PubMed

    Aiello, Gemma; Di Fiore, Vincenzo; Marsella, Ennio; Passaro, Salvatore

    2014-01-01

    New high resolution seismic data (Subbottom Chirp) coupled to high resolution Multibeam bathymetry collected in the frame of the Stromboli geophysical experiment aimed at recording active seismic data and tomography of the Stromboli Island are here presented. The Stromboli geophysical experiment has been already carried out based on onshore and offshore data acquisition in order to investigate the deep structure and the location of the magma chambers of the Stromboli volcano. A new detailed swath bathymetry of Stromboli Island is here shown and discussed to reconstruct an up-to-date morpho-bathymetry and marine geology of the area compared to the volcanologic setting of the Aeolian Arc volcanic complex. Due to its high resolution the new Digital Terrain Model of the Stromboli Island gives interesting information about the submerged structure of the volcano, particularly about the volcano-tectonic and gravitational processes involving the submarine flanks of the edifice. Several seismic units have been identified based on the geologic interpretation of Subbottom Chirp profiles recorded around the volcanic edifice and interpreted as volcanic acoustic basement pertaining to the volcano and overlying slide chaotic bodies emplaced during its complex volcano-tectonic evolution. They are related to the eruptive activity of Stromboli, mainly poliphasic and to regional geological processes involving the intriguing geology of the Aeolian Arc, a volcanic area still in activity and needing improved research interest. PMID:24860717

  4. High resolution seismic data coupled to Multibeam bathymetry of Stromboli island collected in the frame of the Stromboli geophysical experiment: implications with the marine geophysics and volcanology of the Aeolian Arc volcanic complex (Sicily, Southern Tyrrhenian sea, Italy).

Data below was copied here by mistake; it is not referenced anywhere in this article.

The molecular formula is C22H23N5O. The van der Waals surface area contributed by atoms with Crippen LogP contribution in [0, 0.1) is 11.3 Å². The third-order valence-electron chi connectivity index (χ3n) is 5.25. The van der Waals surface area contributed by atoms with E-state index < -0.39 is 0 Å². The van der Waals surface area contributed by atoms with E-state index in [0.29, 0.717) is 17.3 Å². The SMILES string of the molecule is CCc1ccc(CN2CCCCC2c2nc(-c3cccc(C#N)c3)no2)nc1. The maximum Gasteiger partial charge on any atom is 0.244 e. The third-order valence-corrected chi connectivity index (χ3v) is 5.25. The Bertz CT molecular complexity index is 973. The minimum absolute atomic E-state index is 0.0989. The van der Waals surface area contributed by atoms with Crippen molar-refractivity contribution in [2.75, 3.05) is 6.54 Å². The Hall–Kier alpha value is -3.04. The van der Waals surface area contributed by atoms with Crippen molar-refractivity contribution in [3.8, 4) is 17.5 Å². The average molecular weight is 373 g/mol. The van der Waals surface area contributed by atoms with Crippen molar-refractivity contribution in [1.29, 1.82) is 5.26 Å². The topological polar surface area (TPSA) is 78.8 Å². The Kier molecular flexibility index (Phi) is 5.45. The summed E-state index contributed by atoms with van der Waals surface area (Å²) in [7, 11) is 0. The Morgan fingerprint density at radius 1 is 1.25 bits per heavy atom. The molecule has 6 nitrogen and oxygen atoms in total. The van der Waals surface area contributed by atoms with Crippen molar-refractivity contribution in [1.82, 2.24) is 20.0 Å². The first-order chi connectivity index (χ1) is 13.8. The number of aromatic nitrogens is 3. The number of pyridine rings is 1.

PubMed

    Aiello, Gemma; Di Fiore, Vincenzo; Marsella, Ennio; Passaro, Salvatore

    2014-01-01

    New high resolution seismic data (Subbottom Chirp) coupled to high resolution Multibeam bathymetry collected in the frame of the Stromboli geophysical experiment aimed at recording active seismic data and tomography of the Stromboli Island are here presented. The Stromboli geophysical experiment has been already carried out based on onshore and offshore data acquisition in order to investigate the deep structure and the location of the magma chambers of the Stromboli volcano. A new detailed swath bathymetry of Stromboli Island is here shown and discussed to reconstruct an up-to-date morpho-bathymetry and marine geology of the area compared to the volcanologic setting of the Aeolian Arc volcanic complex. Due to its high resolution the new Digital Terrain Model of the Stromboli Island gives interesting information about the submerged structure of the volcano, particularly about the volcano-tectonic and gravitational processes involving the submarine flanks of the edifice. Several seismic units have been identified based on the geologic interpretation of Subbottom Chirp profiles recorded around the volcanic edifice and interpreted as volcanic acoustic basement pertaining to the volcano and overlying slide chaotic bodies emplaced during its complex volcano-tectonic evolution. They are related to the eruptive activity of Stromboli, mainly poliphasic and to regional geological processes involving the intriguing geology of the Aeolian Arc, a volcanic area still in activity and needing improved research interest.

  5. Nonadiabatic Coupling

    NASA Astrophysics Data System (ADS)

    Kryachko, Eugene S.

    The general features of the nonadiabatic coupling and its relation to molecular properties are surveyed. Some consequences of the [`]equation of motion', formally expressing a [`]smoothness' of a given molecular property within the diabatic basis, are demonstrated. A particular emphasis is made on the relation between a [`]smoothness' of the electronic dipole moment and the generalized Mulliken-Hush formula for the diabatic electronic coupling.